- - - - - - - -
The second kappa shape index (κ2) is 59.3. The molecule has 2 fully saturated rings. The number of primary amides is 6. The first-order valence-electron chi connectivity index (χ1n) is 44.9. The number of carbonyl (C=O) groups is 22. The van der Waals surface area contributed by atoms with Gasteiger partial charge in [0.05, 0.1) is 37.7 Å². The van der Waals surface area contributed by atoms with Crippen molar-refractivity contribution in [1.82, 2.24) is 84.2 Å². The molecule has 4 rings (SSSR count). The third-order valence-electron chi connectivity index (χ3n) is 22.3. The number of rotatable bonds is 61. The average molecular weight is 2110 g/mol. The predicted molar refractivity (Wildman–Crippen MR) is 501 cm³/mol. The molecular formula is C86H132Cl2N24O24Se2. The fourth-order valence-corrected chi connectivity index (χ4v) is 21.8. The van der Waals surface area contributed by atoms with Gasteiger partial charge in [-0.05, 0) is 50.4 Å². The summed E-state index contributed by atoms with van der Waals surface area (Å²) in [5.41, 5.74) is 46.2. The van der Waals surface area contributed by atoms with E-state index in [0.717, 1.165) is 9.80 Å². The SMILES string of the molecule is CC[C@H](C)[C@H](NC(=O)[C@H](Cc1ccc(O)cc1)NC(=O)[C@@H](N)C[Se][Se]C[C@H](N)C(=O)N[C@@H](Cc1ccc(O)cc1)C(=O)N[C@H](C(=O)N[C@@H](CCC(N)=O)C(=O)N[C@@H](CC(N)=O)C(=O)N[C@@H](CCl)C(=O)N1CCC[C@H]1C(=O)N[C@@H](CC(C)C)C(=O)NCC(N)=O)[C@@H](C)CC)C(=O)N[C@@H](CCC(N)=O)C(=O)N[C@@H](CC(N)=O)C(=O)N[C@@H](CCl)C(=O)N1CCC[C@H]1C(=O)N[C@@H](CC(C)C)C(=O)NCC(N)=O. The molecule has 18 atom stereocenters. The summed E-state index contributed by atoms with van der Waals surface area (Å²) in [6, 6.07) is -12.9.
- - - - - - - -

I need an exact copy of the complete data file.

The second kappa shape index (κ2) is 59.3. The molecule has 2 fully saturated rings. The number of primary amides is 6. The first-order valence-electron chi connectivity index (χ1n) is 44.9. The number of carbonyl (C=O) groups is 22. The van der Waals surface area contributed by atoms with Gasteiger partial charge in [0.05, 0.1) is 37.7 Å². The van der Waals surface area contributed by atoms with Crippen molar-refractivity contribution in [1.82, 2.24) is 84.2 Å². The molecule has 4 rings (SSSR count). The third-order valence-electron chi connectivity index (χ3n) is 22.3. The number of rotatable bonds is 61. The average molecular weight is 2110 g/mol. The predicted molar refractivity (Wildman–Crippen MR) is 501 cm³/mol. The molecular formula is C86H132Cl2N24O24Se2. The fourth-order valence-corrected chi connectivity index (χ4v) is 21.8. The van der Waals surface area contributed by atoms with Gasteiger partial charge in [-0.05, 0) is 50.4 Å². The summed E-state index contributed by atoms with van der Waals surface area (Å²) in [5.41, 5.74) is 46.2. The van der Waals surface area contributed by atoms with E-state index in [0.717, 1.165) is 9.80 Å². The SMILES string of the molecule is CC[C@H](C)[C@H](NC(=O)[C@H](Cc1ccc(O)cc1)NC(=O)[C@@H](N)C[Se][Se]C[C@H](N)C(=O)N[C@@H](Cc1ccc(O)cc1)C(=O)N[C@H](C(=O)N[C@@H](CCC(N)=O)C(=O)N[C@@H](CC(N)=O)C(=O)N[C@@H](CCl)C(=O)N1CCC[C@H]1C(=O)N[C@@H](CC(C)C)C(=O)NCC(N)=O)[C@@H](C)CC)C(=O)N[C@@H](CCC(N)=O)C(=O)N[C@@H](CC(N)=O)C(=O)N[C@@H](CCl)C(=O)N1CCC[C@H]1C(=O)N[C@@H](CC(C)C)C(=O)NCC(N)=O. The molecule has 18 atom stereocenters. The summed E-state index contributed by atoms with van der Waals surface area (Å²) in [6, 6.07) is -12.9.